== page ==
You have asked me what you can do to contribute more in the Church and what the Christian community expects from you as altar servers. Let’s first remember that the world needs people who attest to others that God loves us and that He is our father. Everyone in society has the obligation to serve the common good by contributing to what is essential: food, clothing, medical care, education, information, the legal system, and so on. As disciples of the Lord we have an additional task, namely to be the “channels”, the lines which pass the love of Jesus on to others. And in this duty you, youth and young adults, have a special role: You are called to tell your contemporaries about Jesus – not just in the parishes or organisations, but especially outside them. That is a task which has been especially entrusted to you, because with your courage, your enthusiasm, your spontaneity and your sociability it is easier to reach the thoughts and hearts of those who have drifted away from the Lord. Many people of your age have an enormous desire for someone who tells them, with their lives, that Jesus knows us, loves us, forgives us, shares our problems and supports us with His mercy.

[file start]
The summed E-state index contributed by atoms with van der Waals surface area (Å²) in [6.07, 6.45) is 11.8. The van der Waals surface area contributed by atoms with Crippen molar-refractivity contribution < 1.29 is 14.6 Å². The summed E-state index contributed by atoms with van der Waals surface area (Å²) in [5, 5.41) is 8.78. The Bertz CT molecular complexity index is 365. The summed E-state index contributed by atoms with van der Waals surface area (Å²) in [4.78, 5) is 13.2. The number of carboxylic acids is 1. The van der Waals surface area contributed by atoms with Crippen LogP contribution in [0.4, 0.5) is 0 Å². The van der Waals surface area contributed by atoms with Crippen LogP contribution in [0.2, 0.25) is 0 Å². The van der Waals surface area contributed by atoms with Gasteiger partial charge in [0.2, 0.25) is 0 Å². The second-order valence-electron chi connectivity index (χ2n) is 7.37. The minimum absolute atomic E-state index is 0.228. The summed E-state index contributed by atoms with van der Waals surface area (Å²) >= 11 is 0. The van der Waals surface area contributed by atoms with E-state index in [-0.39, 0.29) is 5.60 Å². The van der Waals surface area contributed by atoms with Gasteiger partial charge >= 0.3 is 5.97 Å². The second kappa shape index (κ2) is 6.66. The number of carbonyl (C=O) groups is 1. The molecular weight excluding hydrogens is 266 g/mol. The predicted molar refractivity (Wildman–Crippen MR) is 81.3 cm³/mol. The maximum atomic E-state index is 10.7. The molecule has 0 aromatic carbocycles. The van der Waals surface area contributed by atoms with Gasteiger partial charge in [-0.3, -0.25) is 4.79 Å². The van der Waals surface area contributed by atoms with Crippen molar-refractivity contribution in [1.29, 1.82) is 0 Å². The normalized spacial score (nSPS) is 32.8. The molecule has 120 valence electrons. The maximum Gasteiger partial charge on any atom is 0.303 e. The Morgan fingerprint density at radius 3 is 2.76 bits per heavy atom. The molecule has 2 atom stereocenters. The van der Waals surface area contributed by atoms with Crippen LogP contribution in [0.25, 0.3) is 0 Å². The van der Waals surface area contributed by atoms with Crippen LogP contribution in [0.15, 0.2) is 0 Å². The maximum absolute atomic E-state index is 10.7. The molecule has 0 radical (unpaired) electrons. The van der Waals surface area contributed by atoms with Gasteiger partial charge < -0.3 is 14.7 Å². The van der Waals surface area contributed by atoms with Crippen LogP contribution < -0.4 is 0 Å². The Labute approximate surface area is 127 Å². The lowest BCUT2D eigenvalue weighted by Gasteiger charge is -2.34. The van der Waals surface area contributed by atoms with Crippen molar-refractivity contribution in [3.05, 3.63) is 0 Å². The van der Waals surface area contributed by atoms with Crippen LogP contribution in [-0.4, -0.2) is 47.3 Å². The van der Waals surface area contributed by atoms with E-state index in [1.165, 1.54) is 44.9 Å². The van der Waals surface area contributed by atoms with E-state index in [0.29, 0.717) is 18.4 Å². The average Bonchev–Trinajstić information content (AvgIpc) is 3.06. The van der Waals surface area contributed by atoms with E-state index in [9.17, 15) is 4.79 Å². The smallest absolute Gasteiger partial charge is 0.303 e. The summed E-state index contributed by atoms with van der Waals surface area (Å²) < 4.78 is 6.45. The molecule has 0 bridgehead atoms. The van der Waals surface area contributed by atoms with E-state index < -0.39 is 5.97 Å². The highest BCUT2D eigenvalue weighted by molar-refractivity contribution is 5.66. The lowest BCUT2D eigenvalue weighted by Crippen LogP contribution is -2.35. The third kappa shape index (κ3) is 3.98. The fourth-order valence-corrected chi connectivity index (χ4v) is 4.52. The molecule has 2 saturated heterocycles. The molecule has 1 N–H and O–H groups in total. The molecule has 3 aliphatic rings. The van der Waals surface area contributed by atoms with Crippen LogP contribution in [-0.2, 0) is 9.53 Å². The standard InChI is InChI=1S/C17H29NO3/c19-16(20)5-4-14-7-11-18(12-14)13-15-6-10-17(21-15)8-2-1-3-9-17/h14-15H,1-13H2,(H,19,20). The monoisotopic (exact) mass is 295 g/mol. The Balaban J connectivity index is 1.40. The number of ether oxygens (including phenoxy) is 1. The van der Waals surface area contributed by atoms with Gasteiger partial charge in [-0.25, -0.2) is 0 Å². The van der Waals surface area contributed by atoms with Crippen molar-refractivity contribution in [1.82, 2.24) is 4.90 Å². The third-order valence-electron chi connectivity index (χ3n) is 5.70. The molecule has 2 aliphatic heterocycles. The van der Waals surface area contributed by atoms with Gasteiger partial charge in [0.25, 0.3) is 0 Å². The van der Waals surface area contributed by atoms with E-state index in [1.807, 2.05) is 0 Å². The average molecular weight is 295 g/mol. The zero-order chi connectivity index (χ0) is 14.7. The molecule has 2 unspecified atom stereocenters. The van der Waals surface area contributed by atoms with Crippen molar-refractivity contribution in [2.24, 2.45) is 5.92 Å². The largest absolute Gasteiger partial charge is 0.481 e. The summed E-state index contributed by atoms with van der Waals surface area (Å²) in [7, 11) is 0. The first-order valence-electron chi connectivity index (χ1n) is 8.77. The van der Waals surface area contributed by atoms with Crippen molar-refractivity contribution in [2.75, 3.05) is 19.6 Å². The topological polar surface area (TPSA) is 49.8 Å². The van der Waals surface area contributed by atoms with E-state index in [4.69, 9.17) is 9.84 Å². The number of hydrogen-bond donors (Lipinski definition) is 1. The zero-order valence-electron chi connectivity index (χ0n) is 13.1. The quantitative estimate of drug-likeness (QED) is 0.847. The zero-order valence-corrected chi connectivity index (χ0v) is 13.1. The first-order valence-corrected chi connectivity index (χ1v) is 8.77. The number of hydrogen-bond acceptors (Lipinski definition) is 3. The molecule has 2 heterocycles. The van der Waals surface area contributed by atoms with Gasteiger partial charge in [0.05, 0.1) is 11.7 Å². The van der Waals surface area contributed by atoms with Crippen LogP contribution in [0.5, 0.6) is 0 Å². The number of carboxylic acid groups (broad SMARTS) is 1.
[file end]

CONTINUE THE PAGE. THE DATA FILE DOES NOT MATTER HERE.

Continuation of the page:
But in order to speak with others about Jesus, we must known and love Him, experience Him in prayer and in His Word. You have the advantage in that respect, because of your service in the liturgy, which allows you to be near to Jesus, the Word and the Bread of Life. Let me give you some advice: The Gospel reading you hear in the liturgy, read it again for yourselves, in silence, and apply it to your lives. And with the love of Christ, which you have received in Holy Communion, you will be able to put it into practice. The Lord calls each of you today to work in His field. He calls you to be happy players in His Church, willing to share with your friends what He has shared with your, especially His mercy.